Here are some of the great independent, foreign, and critically-acclaimed movies playing at Bytowne Cinema this week:
Boychoir, April 29 – May 3
Dustin Hoffman stars as the head conductor, authoritarian choirmaster, of the American Boychoir School in New Jersey. He takes an 11-year old boy from a disadvantaged background (newcomer Garrett Wareing) under his wing, as the young treble singer learns to hone his voice, fit in at school, and impress his father. Tim Robey of the Daily Telegraph explains: “. Hoffman’s performance has a sadness, an unexplained loneliness, which gives this slightly diffident piece a centre of sorts, and there’s a pleasing air of melancholy all round. It befits the especially ephemeral nature of these teacher-student bonds, which can last only as long as a young boy’s voice still climbs up to the high notes.”
The Price We Pay, May 3-6
This documentary feature from Harold Crooks probes offshore corporate tax havens. It traces the history of multinational corporations using loopholes and havens to hide from domestic tax obligations. “Essential to such endeavours is public awareness of the issues, which Crooks’s film is helping to heighten; and to which you can contribute with a thought-provoking night out at the cinema,” says T’Cha Dunlevy of the Montreal Gazette.
The Salt of the Earth, April 29-30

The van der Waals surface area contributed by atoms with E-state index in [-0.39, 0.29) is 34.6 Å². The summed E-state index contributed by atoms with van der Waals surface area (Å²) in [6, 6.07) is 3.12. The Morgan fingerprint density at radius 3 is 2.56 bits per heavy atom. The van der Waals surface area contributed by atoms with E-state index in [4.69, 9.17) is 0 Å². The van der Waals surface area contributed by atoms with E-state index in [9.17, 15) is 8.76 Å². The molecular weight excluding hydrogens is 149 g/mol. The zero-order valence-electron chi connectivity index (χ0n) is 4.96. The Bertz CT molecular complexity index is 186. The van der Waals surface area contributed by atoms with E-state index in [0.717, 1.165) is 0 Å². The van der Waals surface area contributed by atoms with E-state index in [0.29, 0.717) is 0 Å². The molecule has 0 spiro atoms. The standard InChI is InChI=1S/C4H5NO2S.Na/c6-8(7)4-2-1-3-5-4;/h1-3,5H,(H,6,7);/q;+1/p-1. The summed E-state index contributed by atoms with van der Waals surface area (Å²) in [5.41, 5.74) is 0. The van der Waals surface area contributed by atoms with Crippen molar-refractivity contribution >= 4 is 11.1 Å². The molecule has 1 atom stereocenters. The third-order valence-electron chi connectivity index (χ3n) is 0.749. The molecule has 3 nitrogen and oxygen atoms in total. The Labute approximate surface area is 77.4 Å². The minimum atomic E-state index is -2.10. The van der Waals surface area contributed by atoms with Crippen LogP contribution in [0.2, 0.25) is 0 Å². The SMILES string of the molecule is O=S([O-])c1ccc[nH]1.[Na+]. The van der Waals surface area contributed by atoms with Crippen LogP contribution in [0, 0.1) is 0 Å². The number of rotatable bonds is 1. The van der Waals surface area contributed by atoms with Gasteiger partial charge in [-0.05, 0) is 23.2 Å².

The Salt of the Earth is a collaboration between Juliano Ribeiro Salgado and Wim Wenders. It takes an iconic picture of Brazil’s Serra Pelada mine and uses it as the foundation for a documentary feature. It was also nominated for a 2014 Academy Award for Best Documentary Feature. It tells the story of deforestation, and the environmental tally of human activity.
Une Nouvelle amie (The New Girlfriend), May 7
The Inside Out Festival, which we have previously featured on UpFront Ottawa, presents this screening of Une Nouvelle amie (The New Girlfriend) on May 7 . This French film from auteur filmmaker Ozon “is a layered meditation on friendship, loss, desire and identity that skilfully shifts between psychological drama and playful farce.” Anaïs Demoustier stars as Claire, a woman who feels compelled to support her dead best friend’s husband David (Romain Duris) and newborn baby. It is based on a short story by Ruth Rendell and evokes the films of Alfred Hitchcock.
This Mauritanian movie was a 2014 Oscar nominee for Best Foreign Language Film. “In the hands of a master, indignation and tragedy can be rendered with clarity yet subtlety, setting hysteria aside for deeper, more richly shaded tones. Abderrahmane Sissako is just such a master, and while previous films have showcased his skill at bringing magnetic dignity to his characters,Timbuktu confirms his status as one of the true humanists of recent cinema.”
Enjoy the films, everyone!